LONDON (Reuters) - A team of sniffer dogs set up at a British airport at a cost of 1.25 million pounds ($1.7 million) have proved adept at discovering small amounts of cheese and sausages but not so good at finding smuggled drugs, a report said on Thursday.
An inspection of border security at Manchester Airport in northern England found that during a seven-month period, the six dogs had failed to find any illegal class A drugs, those considered the most dangerous such as heroin or cocaine.
“The deterrent effect of the detection dogs was difficult to measure, but seizures alone represented a low return on investment, given 1.25 million spent on new kennels and the costs of operating the unit,” said the report by the Independent Chief Inspector of Borders and Immigration.
Each dog has its own speciality in detecting goods such as drugs, tobacco, cash and meat being illegally brought into the airport by the 22 million passengers who use it annually.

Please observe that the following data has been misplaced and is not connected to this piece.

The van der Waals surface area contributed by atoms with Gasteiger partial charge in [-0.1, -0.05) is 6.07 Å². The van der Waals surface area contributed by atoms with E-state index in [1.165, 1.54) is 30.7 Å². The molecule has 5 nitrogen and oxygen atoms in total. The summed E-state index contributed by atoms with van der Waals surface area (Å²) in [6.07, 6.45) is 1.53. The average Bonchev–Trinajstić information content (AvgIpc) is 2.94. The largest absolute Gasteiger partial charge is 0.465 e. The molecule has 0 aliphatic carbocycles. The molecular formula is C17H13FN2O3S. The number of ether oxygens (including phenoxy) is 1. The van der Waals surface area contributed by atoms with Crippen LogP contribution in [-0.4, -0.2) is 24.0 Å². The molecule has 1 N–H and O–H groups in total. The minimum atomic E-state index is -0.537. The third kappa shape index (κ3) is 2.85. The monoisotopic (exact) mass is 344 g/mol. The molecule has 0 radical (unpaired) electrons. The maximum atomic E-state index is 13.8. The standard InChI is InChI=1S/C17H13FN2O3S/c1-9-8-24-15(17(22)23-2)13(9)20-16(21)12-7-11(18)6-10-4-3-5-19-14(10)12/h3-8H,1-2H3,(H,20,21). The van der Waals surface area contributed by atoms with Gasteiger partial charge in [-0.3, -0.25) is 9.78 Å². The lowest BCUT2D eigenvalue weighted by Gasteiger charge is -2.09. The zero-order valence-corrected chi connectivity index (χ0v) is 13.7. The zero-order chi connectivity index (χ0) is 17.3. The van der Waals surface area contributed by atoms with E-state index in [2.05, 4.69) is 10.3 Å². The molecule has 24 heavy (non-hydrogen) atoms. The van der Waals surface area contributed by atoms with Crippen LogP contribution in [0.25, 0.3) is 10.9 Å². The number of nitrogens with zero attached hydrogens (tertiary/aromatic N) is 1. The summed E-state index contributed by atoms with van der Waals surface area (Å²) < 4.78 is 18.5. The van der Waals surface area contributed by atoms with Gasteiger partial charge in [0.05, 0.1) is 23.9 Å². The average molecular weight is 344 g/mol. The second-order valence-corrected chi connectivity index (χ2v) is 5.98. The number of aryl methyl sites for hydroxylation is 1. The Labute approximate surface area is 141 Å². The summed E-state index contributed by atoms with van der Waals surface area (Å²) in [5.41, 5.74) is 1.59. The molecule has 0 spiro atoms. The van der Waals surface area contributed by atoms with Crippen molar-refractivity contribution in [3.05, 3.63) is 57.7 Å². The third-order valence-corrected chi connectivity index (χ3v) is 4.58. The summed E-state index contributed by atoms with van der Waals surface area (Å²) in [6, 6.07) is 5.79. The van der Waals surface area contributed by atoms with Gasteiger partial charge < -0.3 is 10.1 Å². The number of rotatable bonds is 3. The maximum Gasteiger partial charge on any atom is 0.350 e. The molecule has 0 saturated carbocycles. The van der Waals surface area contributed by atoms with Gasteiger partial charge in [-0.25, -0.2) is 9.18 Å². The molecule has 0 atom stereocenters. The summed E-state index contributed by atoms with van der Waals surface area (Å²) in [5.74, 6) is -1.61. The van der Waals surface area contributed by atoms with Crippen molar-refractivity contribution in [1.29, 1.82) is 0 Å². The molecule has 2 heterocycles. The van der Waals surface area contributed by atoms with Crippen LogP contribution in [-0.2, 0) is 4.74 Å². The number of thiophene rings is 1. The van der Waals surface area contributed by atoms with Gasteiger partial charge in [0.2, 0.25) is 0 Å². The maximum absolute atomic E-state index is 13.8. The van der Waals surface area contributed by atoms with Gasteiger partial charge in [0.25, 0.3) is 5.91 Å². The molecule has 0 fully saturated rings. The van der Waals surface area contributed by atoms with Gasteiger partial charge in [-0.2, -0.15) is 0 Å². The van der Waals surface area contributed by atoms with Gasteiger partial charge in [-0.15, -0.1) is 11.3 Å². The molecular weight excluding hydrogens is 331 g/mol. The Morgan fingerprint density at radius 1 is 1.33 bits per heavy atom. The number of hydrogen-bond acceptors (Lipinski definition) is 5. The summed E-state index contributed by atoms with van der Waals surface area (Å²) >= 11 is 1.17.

However the report found that although the sniffers had helped customs seize 46 kg of cigarettes and 181 kg of meat, they had uncovered no class A drugs between November 2014 and June 2015 even though this was a “very high” priority.
It said one dog trained to find smuggled animal products had made “multiple accurate detections, but most were of small amounts of cheese or sausages, wrongly brought back by returning British holidaymakers and posing minimal risk to UK public health”.
Managers are now examining how better to deploy the dogs, the report said.
Reporting by Michael Holden; editing by Stephen Addison
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